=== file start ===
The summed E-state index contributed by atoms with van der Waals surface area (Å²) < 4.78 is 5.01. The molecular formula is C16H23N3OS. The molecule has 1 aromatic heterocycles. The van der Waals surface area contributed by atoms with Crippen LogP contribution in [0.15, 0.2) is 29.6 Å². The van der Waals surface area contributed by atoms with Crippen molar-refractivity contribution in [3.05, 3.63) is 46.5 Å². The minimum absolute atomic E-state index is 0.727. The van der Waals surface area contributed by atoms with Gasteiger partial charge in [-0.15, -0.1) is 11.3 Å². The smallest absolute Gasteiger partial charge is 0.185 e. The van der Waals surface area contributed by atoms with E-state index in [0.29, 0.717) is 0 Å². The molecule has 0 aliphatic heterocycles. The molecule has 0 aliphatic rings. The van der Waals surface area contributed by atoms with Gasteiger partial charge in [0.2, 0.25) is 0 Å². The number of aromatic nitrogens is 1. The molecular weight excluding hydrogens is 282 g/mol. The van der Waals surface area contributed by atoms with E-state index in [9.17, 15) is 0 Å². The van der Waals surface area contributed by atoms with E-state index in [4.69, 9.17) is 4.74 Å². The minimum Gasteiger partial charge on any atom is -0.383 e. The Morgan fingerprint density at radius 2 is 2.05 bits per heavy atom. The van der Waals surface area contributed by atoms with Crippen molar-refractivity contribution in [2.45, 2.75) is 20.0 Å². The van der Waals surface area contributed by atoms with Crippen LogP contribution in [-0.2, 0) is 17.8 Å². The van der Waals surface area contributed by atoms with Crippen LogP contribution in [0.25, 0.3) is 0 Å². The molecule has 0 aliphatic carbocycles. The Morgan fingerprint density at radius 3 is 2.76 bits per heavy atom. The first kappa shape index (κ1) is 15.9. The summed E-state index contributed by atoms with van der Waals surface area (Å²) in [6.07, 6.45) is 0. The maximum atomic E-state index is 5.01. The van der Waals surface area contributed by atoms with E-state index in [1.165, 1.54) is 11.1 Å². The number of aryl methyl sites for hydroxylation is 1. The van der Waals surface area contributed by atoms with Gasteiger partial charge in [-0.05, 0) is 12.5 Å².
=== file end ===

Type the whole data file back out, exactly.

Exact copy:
The summed E-state index contributed by atoms with van der Waals surface area (Å²) < 4.78 is 5.01. The molecular formula is C16H23N3OS. The molecule has 1 aromatic heterocycles. The van der Waals surface area contributed by atoms with Crippen LogP contribution in [0.15, 0.2) is 29.6 Å². The van der Waals surface area contributed by atoms with Crippen molar-refractivity contribution in [3.05, 3.63) is 46.5 Å². The minimum absolute atomic E-state index is 0.727. The van der Waals surface area contributed by atoms with Gasteiger partial charge in [-0.15, -0.1) is 11.3 Å². The smallest absolute Gasteiger partial charge is 0.185 e. The van der Waals surface area contributed by atoms with E-state index in [0.29, 0.717) is 0 Å². The molecule has 0 aliphatic heterocycles. The molecule has 0 aliphatic rings. The van der Waals surface area contributed by atoms with Gasteiger partial charge in [0.2, 0.25) is 0 Å². The number of aromatic nitrogens is 1. The molecular weight excluding hydrogens is 282 g/mol. The van der Waals surface area contributed by atoms with E-state index in [9.17, 15) is 0 Å². The van der Waals surface area contributed by atoms with E-state index in [4.69, 9.17) is 4.74 Å². The minimum Gasteiger partial charge on any atom is -0.383 e. The Morgan fingerprint density at radius 2 is 2.05 bits per heavy atom. The van der Waals surface area contributed by atoms with Crippen molar-refractivity contribution in [2.45, 2.75) is 20.0 Å². The van der Waals surface area contributed by atoms with Crippen LogP contribution in [-0.2, 0) is 17.8 Å². The van der Waals surface area contributed by atoms with Crippen LogP contribution in [0.25, 0.3) is 0 Å². The molecule has 0 aliphatic carbocycles. The Morgan fingerprint density at radius 3 is 2.76 bits per heavy atom. The first kappa shape index (κ1) is 15.9. The summed E-state index contributed by atoms with van der Waals surface area (Å²) in [6.07, 6.45) is 0. The maximum atomic E-state index is 5.01. The van der Waals surface area contributed by atoms with E-state index in [1.165, 1.54) is 11.1 Å². The number of aryl methyl sites for hydroxylation is 1. The van der Waals surface area contributed by atoms with Gasteiger partial charge in [-0.05, 0) is 12.5 Å².